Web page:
Establishing Mitigation Project Protocol
The first thing everyone involved in a stream or wetland mitigation project should do is establish the project goals. The initial meeting invitation should include a specific request for a list of goals. You need the project manager, the engineer, the hydrology expert, the contract enforcement monitor, the regulatory officials, and the ecology specialist in the same room at least once to establish this. Be sure to include the landscape architect and pragmatic plant experts in this meeting! It will save huge amounts of mitigation money later.
Once in the meeting, the vegetative mitigation plan designer should speak up when the conversation turns to planting restoration. Ask about the available budget, the maximum slopes allowed, the needed land purchases required, responsibilities for design plans, installation monitoring, plant maintenance, scheduling deadlines, and specifications needed.
A commitment to keep everyone in the loop during the project progression is important, with a clear Project Manager as the communication touchstone for all activity. Emails and documents should include the unique project number, to avoid confusion. Review comments can steer the project from potential pitfalls. Establish reviews throughout the design phase—concept, preliminary, final, and whenever edits are made to the plans. Pass around copies of a sign in sheet in review meetings, with contact information distributed at the end of the meeting. Review meetings are a good time to get to know everybody in other disciplines and establish good working relationships.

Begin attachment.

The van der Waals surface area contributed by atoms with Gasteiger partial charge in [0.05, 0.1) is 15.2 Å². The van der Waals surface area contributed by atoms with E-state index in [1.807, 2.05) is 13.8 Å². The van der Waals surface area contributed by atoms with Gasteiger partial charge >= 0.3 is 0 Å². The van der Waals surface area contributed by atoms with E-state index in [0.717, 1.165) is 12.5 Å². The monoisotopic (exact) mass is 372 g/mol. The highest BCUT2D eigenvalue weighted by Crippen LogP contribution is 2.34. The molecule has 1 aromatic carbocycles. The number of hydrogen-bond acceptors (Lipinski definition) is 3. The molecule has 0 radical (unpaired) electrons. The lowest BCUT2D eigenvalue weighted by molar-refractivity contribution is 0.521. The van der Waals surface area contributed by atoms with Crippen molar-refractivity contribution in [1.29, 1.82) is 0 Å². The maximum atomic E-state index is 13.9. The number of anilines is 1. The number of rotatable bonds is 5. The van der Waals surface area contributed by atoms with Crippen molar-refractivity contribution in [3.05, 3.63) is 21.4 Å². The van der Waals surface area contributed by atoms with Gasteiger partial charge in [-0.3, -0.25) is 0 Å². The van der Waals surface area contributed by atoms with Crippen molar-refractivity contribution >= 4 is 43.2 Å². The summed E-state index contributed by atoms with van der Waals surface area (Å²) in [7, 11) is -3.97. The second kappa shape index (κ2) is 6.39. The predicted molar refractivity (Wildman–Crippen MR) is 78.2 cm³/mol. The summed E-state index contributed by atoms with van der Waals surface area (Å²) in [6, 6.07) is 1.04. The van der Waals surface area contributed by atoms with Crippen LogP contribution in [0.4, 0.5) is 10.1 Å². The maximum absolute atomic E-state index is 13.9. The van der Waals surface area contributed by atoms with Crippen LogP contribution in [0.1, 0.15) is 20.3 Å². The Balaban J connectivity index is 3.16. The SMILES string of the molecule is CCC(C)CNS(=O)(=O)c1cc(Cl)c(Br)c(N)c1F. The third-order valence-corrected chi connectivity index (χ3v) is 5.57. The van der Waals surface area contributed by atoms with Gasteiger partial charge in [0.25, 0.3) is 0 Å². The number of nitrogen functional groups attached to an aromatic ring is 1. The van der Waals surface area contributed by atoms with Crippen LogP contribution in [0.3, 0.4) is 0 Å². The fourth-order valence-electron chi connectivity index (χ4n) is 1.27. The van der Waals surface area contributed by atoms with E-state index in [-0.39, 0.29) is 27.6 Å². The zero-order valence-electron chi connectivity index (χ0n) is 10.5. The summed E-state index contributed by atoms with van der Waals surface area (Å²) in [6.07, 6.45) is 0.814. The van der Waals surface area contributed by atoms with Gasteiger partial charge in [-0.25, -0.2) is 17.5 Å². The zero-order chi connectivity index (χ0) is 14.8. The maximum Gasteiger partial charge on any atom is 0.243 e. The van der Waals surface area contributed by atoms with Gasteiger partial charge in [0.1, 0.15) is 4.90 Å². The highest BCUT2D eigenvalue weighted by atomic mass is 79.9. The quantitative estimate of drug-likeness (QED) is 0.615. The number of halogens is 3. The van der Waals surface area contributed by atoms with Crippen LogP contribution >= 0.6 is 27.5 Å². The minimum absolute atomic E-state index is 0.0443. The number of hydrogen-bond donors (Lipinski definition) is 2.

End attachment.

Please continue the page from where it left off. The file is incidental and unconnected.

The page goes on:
Remember early in the planning process to:
• Ask for reviews early and often and follow up recommendations for edits with plan revisions.
• Include early cost estimates for construction design bids that include vegetative mitigation design and field monitoring costs, even though environmental surveys haven’t been done. For almost every large-scale construction or road project, you should expect streams to be impacted.
• Provide project specific Scope of Services statements in Job Orders /Task Orders that include vegetative mitigation design responsibilities.
• Assign who on the team will design vegetative mitigation plans.
• Mentor new designers and consultant staff, and enjoy the process of sharing what works.
• Expect to provide plant material cost estimates for your project engineering contract services group.
• Explain to the team that planting will need to take place during the dormant season.
• Make it clear the contractor has full maintenance responsibility until the project ends.
• Establish the estimated time period for the project, including ample time for establishment of plant material, usually two or three years.
You can find more information about trees in The Advanced Guide to Environmental Mitigation Planting: Healing Disturbed SItes, part of The Advanced Guide series.